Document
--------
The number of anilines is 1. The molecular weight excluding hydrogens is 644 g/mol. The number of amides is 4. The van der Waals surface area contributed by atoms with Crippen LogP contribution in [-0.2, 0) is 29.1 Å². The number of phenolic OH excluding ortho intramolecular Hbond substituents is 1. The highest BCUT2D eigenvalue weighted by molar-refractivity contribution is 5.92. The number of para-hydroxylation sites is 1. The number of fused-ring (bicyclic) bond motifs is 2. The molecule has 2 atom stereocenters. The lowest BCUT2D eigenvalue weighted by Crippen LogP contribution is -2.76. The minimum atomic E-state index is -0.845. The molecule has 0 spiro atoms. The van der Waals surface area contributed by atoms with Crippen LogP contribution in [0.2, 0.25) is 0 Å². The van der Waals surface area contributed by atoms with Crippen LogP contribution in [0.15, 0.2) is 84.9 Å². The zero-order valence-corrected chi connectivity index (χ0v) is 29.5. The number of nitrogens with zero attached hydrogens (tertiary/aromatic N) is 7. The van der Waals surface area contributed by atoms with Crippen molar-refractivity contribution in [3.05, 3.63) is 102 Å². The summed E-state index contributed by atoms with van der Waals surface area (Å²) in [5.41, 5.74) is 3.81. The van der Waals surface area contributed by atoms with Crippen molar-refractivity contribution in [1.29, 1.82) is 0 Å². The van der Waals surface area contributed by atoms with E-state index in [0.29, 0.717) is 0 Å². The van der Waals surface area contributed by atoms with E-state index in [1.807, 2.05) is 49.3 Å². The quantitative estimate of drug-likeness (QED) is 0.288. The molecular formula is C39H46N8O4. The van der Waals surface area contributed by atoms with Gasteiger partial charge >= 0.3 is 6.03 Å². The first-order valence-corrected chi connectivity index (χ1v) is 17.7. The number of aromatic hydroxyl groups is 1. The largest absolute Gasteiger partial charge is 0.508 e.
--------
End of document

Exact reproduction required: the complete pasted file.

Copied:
The number of anilines is 1. The molecular weight excluding hydrogens is 644 g/mol. The number of amides is 4. The van der Waals surface area contributed by atoms with Crippen LogP contribution in [-0.2, 0) is 29.1 Å². The number of phenolic OH excluding ortho intramolecular Hbond substituents is 1. The highest BCUT2D eigenvalue weighted by molar-refractivity contribution is 5.92. The number of para-hydroxylation sites is 1. The number of fused-ring (bicyclic) bond motifs is 2. The molecule has 2 atom stereocenters. The lowest BCUT2D eigenvalue weighted by Crippen LogP contribution is -2.76. The minimum atomic E-state index is -0.845. The molecule has 0 spiro atoms. The van der Waals surface area contributed by atoms with Crippen LogP contribution in [0.2, 0.25) is 0 Å². The van der Waals surface area contributed by atoms with Crippen LogP contribution in [0.15, 0.2) is 84.9 Å². The zero-order valence-corrected chi connectivity index (χ0v) is 29.5. The number of nitrogens with zero attached hydrogens (tertiary/aromatic N) is 7. The van der Waals surface area contributed by atoms with Crippen molar-refractivity contribution in [3.05, 3.63) is 102 Å². The summed E-state index contributed by atoms with van der Waals surface area (Å²) in [5.41, 5.74) is 3.81. The van der Waals surface area contributed by atoms with Crippen molar-refractivity contribution in [1.29, 1.82) is 0 Å². The van der Waals surface area contributed by atoms with E-state index in [0.29, 0.717) is 0 Å². The van der Waals surface area contributed by atoms with E-state index in [1.807, 2.05) is 49.3 Å². The quantitative estimate of drug-likeness (QED) is 0.288. The molecular formula is C39H46N8O4. The van der Waals surface area contributed by atoms with Gasteiger partial charge >= 0.3 is 6.03 Å². The first-order valence-corrected chi connectivity index (χ1v) is 17.7. The number of aromatic hydroxyl groups is 1. The largest absolute Gasteiger partial charge is 0.508 e.